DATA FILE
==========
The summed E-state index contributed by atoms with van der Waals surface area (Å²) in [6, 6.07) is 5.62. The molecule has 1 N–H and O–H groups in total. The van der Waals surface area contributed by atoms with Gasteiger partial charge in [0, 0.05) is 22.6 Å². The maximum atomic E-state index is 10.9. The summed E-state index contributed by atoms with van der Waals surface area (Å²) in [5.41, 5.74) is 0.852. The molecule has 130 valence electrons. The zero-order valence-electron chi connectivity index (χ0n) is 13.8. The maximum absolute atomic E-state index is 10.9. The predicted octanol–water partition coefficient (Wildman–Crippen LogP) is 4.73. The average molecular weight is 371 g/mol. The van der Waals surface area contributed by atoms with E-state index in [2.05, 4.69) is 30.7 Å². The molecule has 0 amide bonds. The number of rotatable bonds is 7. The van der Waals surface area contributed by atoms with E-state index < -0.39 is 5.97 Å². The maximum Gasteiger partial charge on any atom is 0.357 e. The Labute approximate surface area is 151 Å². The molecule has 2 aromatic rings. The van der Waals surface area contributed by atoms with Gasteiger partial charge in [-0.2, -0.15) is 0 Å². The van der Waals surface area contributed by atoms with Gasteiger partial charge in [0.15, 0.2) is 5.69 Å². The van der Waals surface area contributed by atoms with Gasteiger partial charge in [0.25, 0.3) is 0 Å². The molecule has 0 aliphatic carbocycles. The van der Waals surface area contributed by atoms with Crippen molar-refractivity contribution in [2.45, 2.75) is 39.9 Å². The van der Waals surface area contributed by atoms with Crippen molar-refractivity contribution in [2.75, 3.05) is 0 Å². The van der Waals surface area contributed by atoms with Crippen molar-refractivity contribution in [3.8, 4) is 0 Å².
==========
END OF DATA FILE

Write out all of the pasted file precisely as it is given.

The summed E-state index contributed by atoms with van der Waals surface area (Å²) in [6, 6.07) is 5.62. The molecule has 1 N–H and O–H groups in total. The van der Waals surface area contributed by atoms with Gasteiger partial charge in [0, 0.05) is 22.6 Å². The maximum atomic E-state index is 10.9. The summed E-state index contributed by atoms with van der Waals surface area (Å²) in [5.41, 5.74) is 0.852. The molecule has 130 valence electrons. The zero-order valence-electron chi connectivity index (χ0n) is 13.8. The maximum absolute atomic E-state index is 10.9. The predicted octanol–water partition coefficient (Wildman–Crippen LogP) is 4.73. The average molecular weight is 371 g/mol. The van der Waals surface area contributed by atoms with E-state index in [2.05, 4.69) is 30.7 Å². The molecule has 0 amide bonds. The number of rotatable bonds is 7. The van der Waals surface area contributed by atoms with E-state index < -0.39 is 5.97 Å². The maximum Gasteiger partial charge on any atom is 0.357 e. The Labute approximate surface area is 151 Å². The molecule has 2 aromatic rings. The van der Waals surface area contributed by atoms with Gasteiger partial charge in [-0.2, -0.15) is 0 Å². The van der Waals surface area contributed by atoms with Gasteiger partial charge in [0.15, 0.2) is 5.69 Å². The van der Waals surface area contributed by atoms with Gasteiger partial charge in [0.25, 0.3) is 0 Å². The molecule has 0 aliphatic carbocycles. The van der Waals surface area contributed by atoms with Crippen molar-refractivity contribution in [2.45, 2.75) is 39.9 Å². The van der Waals surface area contributed by atoms with Crippen molar-refractivity contribution in [2.75, 3.05) is 0 Å². The van der Waals surface area contributed by atoms with Crippen molar-refractivity contribution in [3.8, 4) is 0 Å².